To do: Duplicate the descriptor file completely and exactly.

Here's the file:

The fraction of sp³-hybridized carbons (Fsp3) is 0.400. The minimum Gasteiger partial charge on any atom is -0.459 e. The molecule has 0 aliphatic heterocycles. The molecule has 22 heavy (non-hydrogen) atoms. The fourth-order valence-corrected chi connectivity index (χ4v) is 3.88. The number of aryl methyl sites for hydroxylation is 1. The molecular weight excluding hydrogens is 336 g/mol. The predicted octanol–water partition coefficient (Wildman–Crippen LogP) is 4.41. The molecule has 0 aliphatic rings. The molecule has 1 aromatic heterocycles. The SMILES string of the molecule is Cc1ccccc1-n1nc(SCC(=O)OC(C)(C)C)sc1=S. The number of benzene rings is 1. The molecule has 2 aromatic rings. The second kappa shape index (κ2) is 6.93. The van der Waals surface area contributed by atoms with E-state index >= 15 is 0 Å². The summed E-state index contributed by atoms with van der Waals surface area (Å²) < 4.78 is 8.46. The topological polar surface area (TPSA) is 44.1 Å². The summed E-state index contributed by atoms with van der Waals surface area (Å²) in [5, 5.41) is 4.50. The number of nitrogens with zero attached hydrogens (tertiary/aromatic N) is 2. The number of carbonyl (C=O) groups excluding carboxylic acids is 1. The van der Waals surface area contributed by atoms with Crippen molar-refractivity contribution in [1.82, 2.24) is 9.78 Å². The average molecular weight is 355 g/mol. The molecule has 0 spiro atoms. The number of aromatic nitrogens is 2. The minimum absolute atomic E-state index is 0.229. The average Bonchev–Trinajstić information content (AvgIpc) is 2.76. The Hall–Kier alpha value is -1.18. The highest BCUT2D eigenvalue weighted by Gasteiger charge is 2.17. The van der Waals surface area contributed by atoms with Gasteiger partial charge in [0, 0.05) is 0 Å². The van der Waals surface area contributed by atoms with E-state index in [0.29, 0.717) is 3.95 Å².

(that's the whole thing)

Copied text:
The fraction of sp³-hybridized carbons (Fsp3) is 0.400. The minimum Gasteiger partial charge on any atom is -0.459 e. The molecule has 0 aliphatic heterocycles. The molecule has 22 heavy (non-hydrogen) atoms. The fourth-order valence-corrected chi connectivity index (χ4v) is 3.88. The number of aryl methyl sites for hydroxylation is 1. The molecular weight excluding hydrogens is 336 g/mol. The predicted octanol–water partition coefficient (Wildman–Crippen LogP) is 4.41. The molecule has 0 aliphatic rings. The molecule has 1 aromatic heterocycles. The SMILES string of the molecule is Cc1ccccc1-n1nc(SCC(=O)OC(C)(C)C)sc1=S. The number of benzene rings is 1. The molecule has 2 aromatic rings. The second kappa shape index (κ2) is 6.93. The van der Waals surface area contributed by atoms with E-state index >= 15 is 0 Å². The summed E-state index contributed by atoms with van der Waals surface area (Å²) < 4.78 is 8.46. The topological polar surface area (TPSA) is 44.1 Å². The summed E-state index contributed by atoms with van der Waals surface area (Å²) in [5, 5.41) is 4.50. The number of nitrogens with zero attached hydrogens (tertiary/aromatic N) is 2. The number of carbonyl (C=O) groups excluding carboxylic acids is 1. The van der Waals surface area contributed by atoms with Crippen molar-refractivity contribution in [1.82, 2.24) is 9.78 Å². The average molecular weight is 355 g/mol. The molecule has 0 spiro atoms. The number of aromatic nitrogens is 2. The minimum absolute atomic E-state index is 0.229. The average Bonchev–Trinajstić information content (AvgIpc) is 2.76. The Hall–Kier alpha value is -1.18. The highest BCUT2D eigenvalue weighted by Gasteiger charge is 2.17. The van der Waals surface area contributed by atoms with Gasteiger partial charge in [0, 0.05) is 0 Å². The van der Waals surface area contributed by atoms with E-state index in [0.29, 0.717) is 3.95 Å².